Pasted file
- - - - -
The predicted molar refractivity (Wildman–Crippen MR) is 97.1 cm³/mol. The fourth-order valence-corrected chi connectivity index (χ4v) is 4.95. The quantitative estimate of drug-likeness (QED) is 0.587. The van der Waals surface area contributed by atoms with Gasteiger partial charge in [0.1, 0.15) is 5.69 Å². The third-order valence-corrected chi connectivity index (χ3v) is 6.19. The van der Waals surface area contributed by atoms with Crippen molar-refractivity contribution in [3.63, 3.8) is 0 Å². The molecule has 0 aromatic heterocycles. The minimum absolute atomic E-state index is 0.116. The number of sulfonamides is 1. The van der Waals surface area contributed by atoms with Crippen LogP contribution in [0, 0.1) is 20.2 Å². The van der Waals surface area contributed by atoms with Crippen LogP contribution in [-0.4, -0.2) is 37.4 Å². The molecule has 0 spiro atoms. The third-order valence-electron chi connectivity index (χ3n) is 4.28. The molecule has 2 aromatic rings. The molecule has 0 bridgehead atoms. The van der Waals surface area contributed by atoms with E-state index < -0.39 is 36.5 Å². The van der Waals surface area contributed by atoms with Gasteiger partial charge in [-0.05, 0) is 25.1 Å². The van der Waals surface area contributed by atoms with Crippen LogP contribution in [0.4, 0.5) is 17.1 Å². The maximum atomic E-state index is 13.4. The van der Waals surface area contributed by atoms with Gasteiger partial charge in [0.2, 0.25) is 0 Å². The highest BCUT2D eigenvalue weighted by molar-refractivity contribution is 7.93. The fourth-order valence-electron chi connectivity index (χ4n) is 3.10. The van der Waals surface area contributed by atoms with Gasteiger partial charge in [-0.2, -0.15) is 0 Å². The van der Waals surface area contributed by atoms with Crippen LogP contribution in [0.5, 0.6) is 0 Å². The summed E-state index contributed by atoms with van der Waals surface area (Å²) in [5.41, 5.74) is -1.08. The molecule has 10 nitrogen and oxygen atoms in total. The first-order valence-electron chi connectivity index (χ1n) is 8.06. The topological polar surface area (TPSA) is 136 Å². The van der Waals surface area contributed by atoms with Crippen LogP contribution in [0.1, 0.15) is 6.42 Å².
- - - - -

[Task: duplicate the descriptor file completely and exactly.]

The predicted molar refractivity (Wildman–Crippen MR) is 97.1 cm³/mol. The fourth-order valence-corrected chi connectivity index (χ4v) is 4.95. The quantitative estimate of drug-likeness (QED) is 0.587. The van der Waals surface area contributed by atoms with Gasteiger partial charge in [0.1, 0.15) is 5.69 Å². The third-order valence-corrected chi connectivity index (χ3v) is 6.19. The van der Waals surface area contributed by atoms with Crippen molar-refractivity contribution in [3.63, 3.8) is 0 Å². The molecule has 0 aromatic heterocycles. The minimum absolute atomic E-state index is 0.116. The number of sulfonamides is 1. The van der Waals surface area contributed by atoms with Crippen LogP contribution in [0, 0.1) is 20.2 Å². The van der Waals surface area contributed by atoms with Crippen LogP contribution in [-0.4, -0.2) is 37.4 Å². The molecule has 0 spiro atoms. The third-order valence-electron chi connectivity index (χ3n) is 4.28. The molecule has 2 aromatic rings. The molecule has 0 bridgehead atoms. The van der Waals surface area contributed by atoms with E-state index < -0.39 is 36.5 Å². The van der Waals surface area contributed by atoms with Gasteiger partial charge in [-0.05, 0) is 25.1 Å². The van der Waals surface area contributed by atoms with Crippen LogP contribution in [0.4, 0.5) is 17.1 Å². The maximum atomic E-state index is 13.4. The van der Waals surface area contributed by atoms with Gasteiger partial charge in [0.2, 0.25) is 0 Å². The highest BCUT2D eigenvalue weighted by molar-refractivity contribution is 7.93. The fourth-order valence-electron chi connectivity index (χ4n) is 3.10. The van der Waals surface area contributed by atoms with Gasteiger partial charge in [-0.2, -0.15) is 0 Å². The van der Waals surface area contributed by atoms with Crippen LogP contribution in [0.5, 0.6) is 0 Å². The summed E-state index contributed by atoms with van der Waals surface area (Å²) in [5.41, 5.74) is -1.08. The molecule has 10 nitrogen and oxygen atoms in total. The first-order valence-electron chi connectivity index (χ1n) is 8.06. The topological polar surface area (TPSA) is 136 Å². The van der Waals surface area contributed by atoms with Crippen LogP contribution in [0.1, 0.15) is 6.42 Å².